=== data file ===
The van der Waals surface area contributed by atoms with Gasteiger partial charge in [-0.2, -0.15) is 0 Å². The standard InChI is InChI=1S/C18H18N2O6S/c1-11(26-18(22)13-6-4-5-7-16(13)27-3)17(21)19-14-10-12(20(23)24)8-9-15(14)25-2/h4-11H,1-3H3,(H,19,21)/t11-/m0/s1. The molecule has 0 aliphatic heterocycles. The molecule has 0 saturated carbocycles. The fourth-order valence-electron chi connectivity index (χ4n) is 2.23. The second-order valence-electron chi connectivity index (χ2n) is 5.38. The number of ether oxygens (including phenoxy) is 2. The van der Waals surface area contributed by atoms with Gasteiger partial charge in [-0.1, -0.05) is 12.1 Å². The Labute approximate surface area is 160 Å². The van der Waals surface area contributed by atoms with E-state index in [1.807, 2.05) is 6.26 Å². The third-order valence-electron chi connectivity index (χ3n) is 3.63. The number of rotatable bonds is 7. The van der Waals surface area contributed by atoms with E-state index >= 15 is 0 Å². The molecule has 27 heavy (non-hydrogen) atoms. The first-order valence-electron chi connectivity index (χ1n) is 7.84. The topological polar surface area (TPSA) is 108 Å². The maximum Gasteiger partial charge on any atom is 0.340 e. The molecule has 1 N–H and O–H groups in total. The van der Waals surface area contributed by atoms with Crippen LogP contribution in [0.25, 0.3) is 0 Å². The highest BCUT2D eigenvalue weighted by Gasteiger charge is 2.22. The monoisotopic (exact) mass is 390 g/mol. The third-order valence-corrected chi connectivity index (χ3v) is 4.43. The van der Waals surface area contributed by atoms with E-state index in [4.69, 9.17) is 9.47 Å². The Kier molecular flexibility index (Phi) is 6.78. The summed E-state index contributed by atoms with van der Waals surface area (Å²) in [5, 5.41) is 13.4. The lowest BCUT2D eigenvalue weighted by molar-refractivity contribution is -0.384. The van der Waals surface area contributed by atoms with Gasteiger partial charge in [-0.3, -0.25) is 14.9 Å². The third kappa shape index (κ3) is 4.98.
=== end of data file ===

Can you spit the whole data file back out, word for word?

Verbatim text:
The van der Waals surface area contributed by atoms with Gasteiger partial charge in [-0.2, -0.15) is 0 Å². The standard InChI is InChI=1S/C18H18N2O6S/c1-11(26-18(22)13-6-4-5-7-16(13)27-3)17(21)19-14-10-12(20(23)24)8-9-15(14)25-2/h4-11H,1-3H3,(H,19,21)/t11-/m0/s1. The molecule has 0 aliphatic heterocycles. The molecule has 0 saturated carbocycles. The fourth-order valence-electron chi connectivity index (χ4n) is 2.23. The second-order valence-electron chi connectivity index (χ2n) is 5.38. The number of ether oxygens (including phenoxy) is 2. The van der Waals surface area contributed by atoms with Gasteiger partial charge in [-0.1, -0.05) is 12.1 Å². The Labute approximate surface area is 160 Å². The van der Waals surface area contributed by atoms with E-state index in [1.807, 2.05) is 6.26 Å². The third-order valence-electron chi connectivity index (χ3n) is 3.63. The number of rotatable bonds is 7. The van der Waals surface area contributed by atoms with E-state index >= 15 is 0 Å². The molecule has 27 heavy (non-hydrogen) atoms. The first-order valence-electron chi connectivity index (χ1n) is 7.84. The topological polar surface area (TPSA) is 108 Å². The maximum Gasteiger partial charge on any atom is 0.340 e. The molecule has 1 N–H and O–H groups in total. The van der Waals surface area contributed by atoms with Crippen LogP contribution in [0.25, 0.3) is 0 Å². The highest BCUT2D eigenvalue weighted by Gasteiger charge is 2.22. The monoisotopic (exact) mass is 390 g/mol. The third-order valence-corrected chi connectivity index (χ3v) is 4.43. The van der Waals surface area contributed by atoms with E-state index in [4.69, 9.17) is 9.47 Å². The Kier molecular flexibility index (Phi) is 6.78. The summed E-state index contributed by atoms with van der Waals surface area (Å²) in [5, 5.41) is 13.4. The lowest BCUT2D eigenvalue weighted by molar-refractivity contribution is -0.384. The van der Waals surface area contributed by atoms with Gasteiger partial charge in [-0.3, -0.25) is 14.9 Å². The third kappa shape index (κ3) is 4.98.